Grammar

A descriptive grammar of huastec (Potosino dialect) by Edmonson,Barbara Wedemeyer

By Edmonson,Barbara Wedemeyer

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Extra info for A descriptive grammar of huastec (Potosino dialect) (Dissertation)

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2 Views on grammar The word ‘grammar’ tends to evoke strong feelings among linguists and non-linguists alike. An internet search containing the words ‘good grammar’ provides numerous links to guides about the correct usage and several articles in popular newspapers which debate the subject. In the UK, it is a subject never very far from the news. For instance, the recent government decision to introduce a spelling, grammar and punctuation test at primary schools produced a whole series of opinion pieces and online ‘tests’ for readers to check their own knowledge of grammar.

A) Do you see who I see? B) Do you see whom I see? html) The answer given as correct is the second one, the reason being that: ‘Who I see’ should be ‘whom I see’. This is because ‘whom’ is the object in the subsidiary clause ‘whom I see’, and must therefore be in the accusative or objective case. html) Such an answer is fairly typical of such stories. A ‘rule’ is given in semi-technical language, usually with some reference to Latin. A closer look at this pair of sentences, however, raises some interesting questions: Intuition suggests that, at least in spoken contexts, the first sentence feels correct.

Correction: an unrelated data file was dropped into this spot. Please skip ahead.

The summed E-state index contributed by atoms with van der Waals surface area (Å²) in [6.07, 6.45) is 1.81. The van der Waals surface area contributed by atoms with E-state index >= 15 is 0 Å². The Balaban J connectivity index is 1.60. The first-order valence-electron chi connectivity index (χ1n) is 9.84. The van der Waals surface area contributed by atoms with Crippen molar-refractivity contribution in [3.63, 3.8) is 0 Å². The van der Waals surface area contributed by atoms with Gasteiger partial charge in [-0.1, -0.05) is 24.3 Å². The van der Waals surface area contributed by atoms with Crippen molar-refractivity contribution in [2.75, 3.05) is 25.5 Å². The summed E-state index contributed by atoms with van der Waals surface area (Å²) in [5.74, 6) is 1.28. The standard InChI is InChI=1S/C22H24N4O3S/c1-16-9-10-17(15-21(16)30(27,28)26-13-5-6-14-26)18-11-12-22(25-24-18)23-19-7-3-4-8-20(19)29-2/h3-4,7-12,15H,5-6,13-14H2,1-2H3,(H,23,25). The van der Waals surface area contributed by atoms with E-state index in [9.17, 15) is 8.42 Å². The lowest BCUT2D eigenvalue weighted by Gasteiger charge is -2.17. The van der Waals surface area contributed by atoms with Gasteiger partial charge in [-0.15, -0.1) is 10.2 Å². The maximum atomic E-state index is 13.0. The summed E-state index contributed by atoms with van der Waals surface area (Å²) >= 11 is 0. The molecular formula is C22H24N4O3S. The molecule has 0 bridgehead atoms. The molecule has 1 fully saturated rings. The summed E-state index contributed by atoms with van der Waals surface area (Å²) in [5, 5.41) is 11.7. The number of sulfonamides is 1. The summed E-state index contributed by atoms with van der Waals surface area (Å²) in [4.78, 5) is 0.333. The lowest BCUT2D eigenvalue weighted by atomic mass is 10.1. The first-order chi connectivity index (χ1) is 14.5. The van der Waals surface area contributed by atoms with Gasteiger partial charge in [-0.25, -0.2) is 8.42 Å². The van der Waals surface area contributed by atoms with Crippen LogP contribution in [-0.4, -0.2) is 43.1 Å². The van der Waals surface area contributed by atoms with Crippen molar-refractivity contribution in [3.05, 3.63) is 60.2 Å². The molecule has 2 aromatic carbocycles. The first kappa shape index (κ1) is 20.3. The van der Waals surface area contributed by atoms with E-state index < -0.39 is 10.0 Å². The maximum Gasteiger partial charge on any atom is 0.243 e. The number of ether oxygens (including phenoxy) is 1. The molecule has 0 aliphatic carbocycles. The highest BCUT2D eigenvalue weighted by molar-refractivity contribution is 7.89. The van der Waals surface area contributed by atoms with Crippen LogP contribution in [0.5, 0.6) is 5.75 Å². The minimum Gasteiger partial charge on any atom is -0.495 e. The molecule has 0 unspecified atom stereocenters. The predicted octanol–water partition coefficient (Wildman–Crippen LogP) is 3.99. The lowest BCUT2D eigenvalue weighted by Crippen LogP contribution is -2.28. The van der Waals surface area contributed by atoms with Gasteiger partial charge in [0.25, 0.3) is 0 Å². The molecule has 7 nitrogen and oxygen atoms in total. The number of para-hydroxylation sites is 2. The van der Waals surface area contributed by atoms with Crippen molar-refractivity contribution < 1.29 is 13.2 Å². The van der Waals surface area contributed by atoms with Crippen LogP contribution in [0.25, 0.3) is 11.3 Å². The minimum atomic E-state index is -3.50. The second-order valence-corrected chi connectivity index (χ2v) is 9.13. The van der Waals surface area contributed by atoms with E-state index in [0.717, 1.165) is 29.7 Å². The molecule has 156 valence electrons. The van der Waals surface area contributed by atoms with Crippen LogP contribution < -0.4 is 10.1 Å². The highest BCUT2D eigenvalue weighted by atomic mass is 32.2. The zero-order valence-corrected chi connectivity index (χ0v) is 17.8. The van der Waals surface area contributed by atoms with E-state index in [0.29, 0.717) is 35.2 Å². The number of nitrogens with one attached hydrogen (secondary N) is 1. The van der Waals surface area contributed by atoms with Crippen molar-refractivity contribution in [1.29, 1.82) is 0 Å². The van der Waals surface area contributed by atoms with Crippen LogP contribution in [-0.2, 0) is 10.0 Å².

2008). Corpus of contemporary American English: 450 million words, 1990–present (COCA). edu/coca [20 October 2013]. Davies, M. (2013). 9 billion words from speakers in 20 countries (GloWbe). edu/GloWbe [20 July 2014]. Freeborn, D. (1995). A course book in English grammar. Basingstoke: Palgrave Macmillan. McCarthy, M. and Carter, R. (1995). Spoken grammar: what is it and how can we teach it? ELT Journal, 49, 3, 207–218. Murphy, R. (2012). English grammar in use. Cambridge: Cambridge University Press.

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